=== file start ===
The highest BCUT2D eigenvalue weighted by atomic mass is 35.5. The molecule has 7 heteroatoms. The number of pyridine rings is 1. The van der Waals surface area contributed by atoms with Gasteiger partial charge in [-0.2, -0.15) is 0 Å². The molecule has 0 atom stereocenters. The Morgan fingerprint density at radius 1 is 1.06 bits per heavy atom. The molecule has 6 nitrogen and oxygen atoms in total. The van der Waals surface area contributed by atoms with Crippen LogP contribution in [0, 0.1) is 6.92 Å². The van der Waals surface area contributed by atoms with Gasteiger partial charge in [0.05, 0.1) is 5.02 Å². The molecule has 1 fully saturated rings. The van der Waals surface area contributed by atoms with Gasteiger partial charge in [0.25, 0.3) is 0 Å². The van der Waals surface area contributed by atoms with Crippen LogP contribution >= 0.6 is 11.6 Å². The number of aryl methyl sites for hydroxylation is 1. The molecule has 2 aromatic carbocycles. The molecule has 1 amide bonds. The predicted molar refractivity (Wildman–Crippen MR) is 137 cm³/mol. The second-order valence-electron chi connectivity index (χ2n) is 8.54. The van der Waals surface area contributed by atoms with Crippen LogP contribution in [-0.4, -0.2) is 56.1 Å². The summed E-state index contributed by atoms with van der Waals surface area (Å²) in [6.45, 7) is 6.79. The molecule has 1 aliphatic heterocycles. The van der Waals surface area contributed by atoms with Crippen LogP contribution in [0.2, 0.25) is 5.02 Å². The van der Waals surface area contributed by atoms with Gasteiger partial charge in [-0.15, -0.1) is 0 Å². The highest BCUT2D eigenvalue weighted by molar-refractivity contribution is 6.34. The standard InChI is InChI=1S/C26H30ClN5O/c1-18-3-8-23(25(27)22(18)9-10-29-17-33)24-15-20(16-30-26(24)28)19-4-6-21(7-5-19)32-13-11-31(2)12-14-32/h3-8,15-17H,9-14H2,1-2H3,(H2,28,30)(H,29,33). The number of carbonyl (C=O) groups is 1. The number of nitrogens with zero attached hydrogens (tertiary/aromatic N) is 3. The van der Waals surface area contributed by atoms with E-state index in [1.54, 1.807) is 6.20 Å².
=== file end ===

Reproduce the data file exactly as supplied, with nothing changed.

The highest BCUT2D eigenvalue weighted by atomic mass is 35.5. The molecule has 7 heteroatoms. The number of pyridine rings is 1. The van der Waals surface area contributed by atoms with Gasteiger partial charge in [-0.2, -0.15) is 0 Å². The molecule has 0 atom stereocenters. The Morgan fingerprint density at radius 1 is 1.06 bits per heavy atom. The molecule has 6 nitrogen and oxygen atoms in total. The van der Waals surface area contributed by atoms with Crippen LogP contribution in [0, 0.1) is 6.92 Å². The van der Waals surface area contributed by atoms with Gasteiger partial charge in [0.05, 0.1) is 5.02 Å². The molecule has 1 fully saturated rings. The van der Waals surface area contributed by atoms with Gasteiger partial charge in [0.25, 0.3) is 0 Å². The van der Waals surface area contributed by atoms with Crippen LogP contribution >= 0.6 is 11.6 Å². The number of aryl methyl sites for hydroxylation is 1. The molecule has 2 aromatic carbocycles. The molecule has 1 amide bonds. The predicted molar refractivity (Wildman–Crippen MR) is 137 cm³/mol. The second-order valence-electron chi connectivity index (χ2n) is 8.54. The van der Waals surface area contributed by atoms with Crippen LogP contribution in [-0.4, -0.2) is 56.1 Å². The summed E-state index contributed by atoms with van der Waals surface area (Å²) in [6.45, 7) is 6.79. The molecule has 1 aliphatic heterocycles. The van der Waals surface area contributed by atoms with Crippen LogP contribution in [0.2, 0.25) is 5.02 Å². The van der Waals surface area contributed by atoms with Gasteiger partial charge in [-0.15, -0.1) is 0 Å². The highest BCUT2D eigenvalue weighted by molar-refractivity contribution is 6.34. The standard InChI is InChI=1S/C26H30ClN5O/c1-18-3-8-23(25(27)22(18)9-10-29-17-33)24-15-20(16-30-26(24)28)19-4-6-21(7-5-19)32-13-11-31(2)12-14-32/h3-8,15-17H,9-14H2,1-2H3,(H2,28,30)(H,29,33). The number of carbonyl (C=O) groups is 1. The number of nitrogens with zero attached hydrogens (tertiary/aromatic N) is 3. The van der Waals surface area contributed by atoms with E-state index in [1.54, 1.807) is 6.20 Å².